5 June 2020
On 12 May 2020, the Myanmar Insurance Business Regulatory Board (“IBRB”) issued Directive 4/2020 (“Directive”) which permits insurance companies to provide reinsurance services in Myanmar. The Directive comes into effect from 1 October 2020.
The Directive states the purpose of permitting reinsurance in Myanmar is to maximise retention within the country (subject to proper and adequate diversification of risk), secure the best possible reinsurance coverage required to protect the interest of policyholders at a reasonable cost, develop the industry’s technical capability and financial capacity, and simplify the administration of reinsurance business.
The term “reinsurer” is defined in the Directive as a joint venture partner or 100% wholly owned subsidiary of a national or foreign reinsurer or a branch of a foreign reinsurer that has been granted a reinsurance licence in Myanmar.
The Directive provides that every Myanmar insurer and reinsurer must:
- Maintain the maximum retention commensurate with its financial strength, quality of risks and volume of business;
- Formulate a suitable retention program for each insurance segment. Where the segment consists of more than one product, the retention program for each product shall be separately defined; and
- Ensure that the reinsurance arrangement does not involve a transfer of risks by a Myanmar insurer by ceding or retro-ceding most of or all of the assumed risk to cross-border reinsurers.
A cross-border reinsurer (“CBR”) is defined in the Directive as an insurer with a reinsurance business licence issued by its home jurisdiction, a reinsurer that is not registered in Myanmar as an insurance or reinsurance company, a foreign reinsurer branch that carries on reinsurance business with a Myanmar insurer or reinsurer, or a foreign reinsurer.
Every Myanmar insurer and reinsurer transacting life insurance business must maintain a minimum retention of 20% of sum at risk for each life insurance portfolio. The IBRB may also require all Myanmar insurers and reinsurers to justify their compulsory retention programs in accordance with the rating of the CBRs and maximum overall cession limits allowed per CBR. The Directive defines “cession” as the part of the insurance passed to a reinsurer by the insurer which issued a policy to the original insured or part of the contract risk ceded by a reinsurer to a retrocessionaire.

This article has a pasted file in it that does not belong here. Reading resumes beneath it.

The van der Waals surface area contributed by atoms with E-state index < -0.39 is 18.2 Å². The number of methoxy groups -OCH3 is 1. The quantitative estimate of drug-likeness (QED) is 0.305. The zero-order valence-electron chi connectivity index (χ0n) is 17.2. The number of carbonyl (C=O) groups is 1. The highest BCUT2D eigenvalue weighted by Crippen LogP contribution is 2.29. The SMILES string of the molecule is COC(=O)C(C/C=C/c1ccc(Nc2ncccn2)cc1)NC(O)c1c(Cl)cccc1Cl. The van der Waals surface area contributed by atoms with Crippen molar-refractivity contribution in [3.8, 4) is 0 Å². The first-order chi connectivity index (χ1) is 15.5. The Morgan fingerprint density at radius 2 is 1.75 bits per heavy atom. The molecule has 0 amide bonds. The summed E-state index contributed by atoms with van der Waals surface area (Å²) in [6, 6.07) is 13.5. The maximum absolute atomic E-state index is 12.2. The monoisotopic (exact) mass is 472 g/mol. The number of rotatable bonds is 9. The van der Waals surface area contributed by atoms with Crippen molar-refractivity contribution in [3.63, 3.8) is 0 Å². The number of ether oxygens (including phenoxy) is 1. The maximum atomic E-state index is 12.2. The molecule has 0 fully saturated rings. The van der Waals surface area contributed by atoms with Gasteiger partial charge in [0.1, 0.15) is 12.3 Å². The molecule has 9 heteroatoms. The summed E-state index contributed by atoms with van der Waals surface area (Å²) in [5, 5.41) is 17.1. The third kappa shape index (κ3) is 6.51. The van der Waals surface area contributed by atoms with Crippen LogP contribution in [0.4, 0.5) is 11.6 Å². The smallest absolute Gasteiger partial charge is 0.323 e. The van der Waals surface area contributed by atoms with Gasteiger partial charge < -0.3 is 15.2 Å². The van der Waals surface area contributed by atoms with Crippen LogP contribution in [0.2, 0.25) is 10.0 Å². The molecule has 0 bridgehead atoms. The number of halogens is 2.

Myanmar insurers are also required to submit their approved reinsurance and retention programs to the IBRB 90 days before the start of the financial year. The Directive also stipulates additional documentation which should be submitted to the IBRB within 30 days of the start of the financial year.
No Myanmar insurer shall place its reinsurance business with any CBR unless the CBR meets the eligibility criteria set out in the Directive. The criteria includes the requirement that the CBR has held a credit rating of at least BBB from Standard & Poor’s, or the equivalent from another international credit rating agency, for the immediate past three continuous years.
Compulsory cession limits
The Directive stipulates that every Myanmar insurer or reinsurer and foreign reinsurer shall cede a compulsory maximum cession up to 10% of any insurance segment business to the state insurance company, Myanma Insurance. Should Myanma Insurance refuse to exercise its right to retain any portion of the risk offered, the residual part of the risk may be insured with the CBRs.
Non-compliant insurers, reinsurers and foreign reinsurers who have licensed branches within Myanmar and licensed brokers shall be punished in accordance with the Insurance Business Law and Rules.